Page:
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EDITIONS
Monday, 22 July, 2002, 09:53 GMT 10:53 UK
Trimble warns of 'nightmare scenario'
Ulster Unionist leader David Trimble
David Trimble wants action against republicans
Sinn Fein and the Democratic Unionists could become Northern Ireland's dominant parties unless the government gets a grip on the political situation, the Ulster Unionist leader has warned.

In an interview with the Guardian on Monday, Northern Ireland First Minister David Trimble said that "nightmare scenario" could take a generation to resolve.

The prime minister has promised to make a statement on the loyalist and republican ceasefires, stressing that there is no acceptable level of paramilitary violence.

It follows demands from unionist politicians for a tougher definition of the ceasefires - what the UUP has called "Mitchell Principles with bite."


If we find ourselves in a situation where the top dogs in Ulster politics are Gerry Adams and Ian Paisley - then it is an absolute disaster

David Trimble
First minister

Mr Blair pledged to rebuild confidence in the Northern Ireland process after talks with the pro-Agreement parties and Irish premier Bertie Ahern at Hillsborough Castle, County Down, earlier this month.

Ulster Unionists are demanding that Sinn Fein, as members of the power-sharing executive, be held to account for any breaches of the IRA ceasefire.

'Further gains'

However, Sinn Fein said the crisis was not in the Agreement, but within unionism itself.

Unionists point to allegations that the IRA was behind the break-in at Belfast's police headquarters, during which sensitive Special Branch intelligence was stolen on 17 March.

Tony Blair
Tony Blair: Pledged to rebuild confidence in the process
They have also raised allegations of IRA involvement with left-wing guerillas in Colombia and the issue of IRA files detailing information on senior Conservative Party members and Army bases in England.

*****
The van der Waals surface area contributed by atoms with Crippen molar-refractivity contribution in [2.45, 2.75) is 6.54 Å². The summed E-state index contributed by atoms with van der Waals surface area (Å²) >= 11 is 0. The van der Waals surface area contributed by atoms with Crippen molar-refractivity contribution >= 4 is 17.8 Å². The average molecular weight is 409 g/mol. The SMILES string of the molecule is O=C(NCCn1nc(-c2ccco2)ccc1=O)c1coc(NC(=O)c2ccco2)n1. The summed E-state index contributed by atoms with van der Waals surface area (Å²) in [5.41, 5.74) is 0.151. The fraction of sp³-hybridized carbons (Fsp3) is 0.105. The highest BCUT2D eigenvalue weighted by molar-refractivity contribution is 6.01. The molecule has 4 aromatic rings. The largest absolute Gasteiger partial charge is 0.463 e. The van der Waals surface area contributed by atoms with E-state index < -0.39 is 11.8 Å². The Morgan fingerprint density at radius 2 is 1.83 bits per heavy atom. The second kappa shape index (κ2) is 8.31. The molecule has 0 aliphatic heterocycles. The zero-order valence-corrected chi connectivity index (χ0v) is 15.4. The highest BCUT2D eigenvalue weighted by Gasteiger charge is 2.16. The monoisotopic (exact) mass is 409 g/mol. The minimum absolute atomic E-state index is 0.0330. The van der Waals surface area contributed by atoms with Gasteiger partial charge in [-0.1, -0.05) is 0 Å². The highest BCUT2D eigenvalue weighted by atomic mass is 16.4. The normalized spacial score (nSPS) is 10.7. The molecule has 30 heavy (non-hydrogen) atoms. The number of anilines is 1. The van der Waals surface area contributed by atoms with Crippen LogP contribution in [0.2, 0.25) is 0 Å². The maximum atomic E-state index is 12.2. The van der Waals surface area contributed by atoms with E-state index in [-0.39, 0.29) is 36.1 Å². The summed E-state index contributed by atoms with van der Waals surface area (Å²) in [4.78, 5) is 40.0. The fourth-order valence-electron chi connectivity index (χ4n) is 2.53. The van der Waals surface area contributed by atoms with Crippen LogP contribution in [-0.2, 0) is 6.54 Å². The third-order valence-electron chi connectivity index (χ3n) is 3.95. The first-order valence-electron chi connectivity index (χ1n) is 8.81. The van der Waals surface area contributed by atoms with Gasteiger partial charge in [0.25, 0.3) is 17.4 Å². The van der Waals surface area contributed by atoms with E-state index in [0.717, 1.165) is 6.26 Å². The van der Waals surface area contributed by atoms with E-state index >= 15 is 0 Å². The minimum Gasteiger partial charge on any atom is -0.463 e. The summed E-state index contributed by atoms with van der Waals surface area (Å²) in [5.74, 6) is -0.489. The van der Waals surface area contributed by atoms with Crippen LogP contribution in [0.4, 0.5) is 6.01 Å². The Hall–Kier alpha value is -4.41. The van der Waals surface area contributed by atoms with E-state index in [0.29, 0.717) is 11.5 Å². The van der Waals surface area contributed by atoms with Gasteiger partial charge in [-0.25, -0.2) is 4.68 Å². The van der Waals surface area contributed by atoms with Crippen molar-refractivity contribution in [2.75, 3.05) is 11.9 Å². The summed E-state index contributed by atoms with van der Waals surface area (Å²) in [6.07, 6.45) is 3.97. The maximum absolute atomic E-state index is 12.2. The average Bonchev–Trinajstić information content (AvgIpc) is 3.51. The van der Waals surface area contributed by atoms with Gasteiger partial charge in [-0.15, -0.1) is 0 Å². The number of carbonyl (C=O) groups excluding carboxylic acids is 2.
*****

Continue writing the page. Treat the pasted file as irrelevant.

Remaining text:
In the Guardian interview, Mr Trimble said he feared Sinn Fein and the DUP could make further gains in next May's elections to the Northern Ireland Assembly.

He said: "Then we have a crisis, a huge crisis. But if they're both there, if we find ourselves in a situation where the top dogs in Ulster politics are Gerry Adams and Ian Paisley, then it is an absolute disaster."

He said if this happened the entire process would "go pear-shaped".

'Calculated'

The Ulster Unionist leader said Prime Minister Tony Blair must "get a grip on the situation" before mistrust and paramilitarism "pushed Northern Ireland into a political abyss".

He said the government must "not be scared to let republicans know it will take action".


There's still a job to be finished here and it's one I intend to finish

David Trimble

While he did not believe there would be a full-scale resumption of IRA violence, Mr Trimble said allegations of recent IRA activity showed "a very definite strategy of tension and threat".

He described the paramilitary group's apology to its "non-combatant" victims during the Troubles as calculated.

Mr Trimble said he felt his resignations as first minister on two previous occasions had been positive, but said he was determined not to quit from his own Ulster Unionist Party.

"There's still a job to be finished here and it's one I intend to finish," he said.

He said his controversial proposal for a border poll on whether Northern Ireland should remain part of the United Kingdom was the best way to settle the dispute.

The first minister said this should take place on the same day as the assembly elections.

See also:

21 Jul 02 | N Ireland
20 Jul 02 | N Ireland
19 Jul 02 | N Ireland
05 Jul 02 | N Ireland
Links to more N Ireland stories are at the foot of the page.


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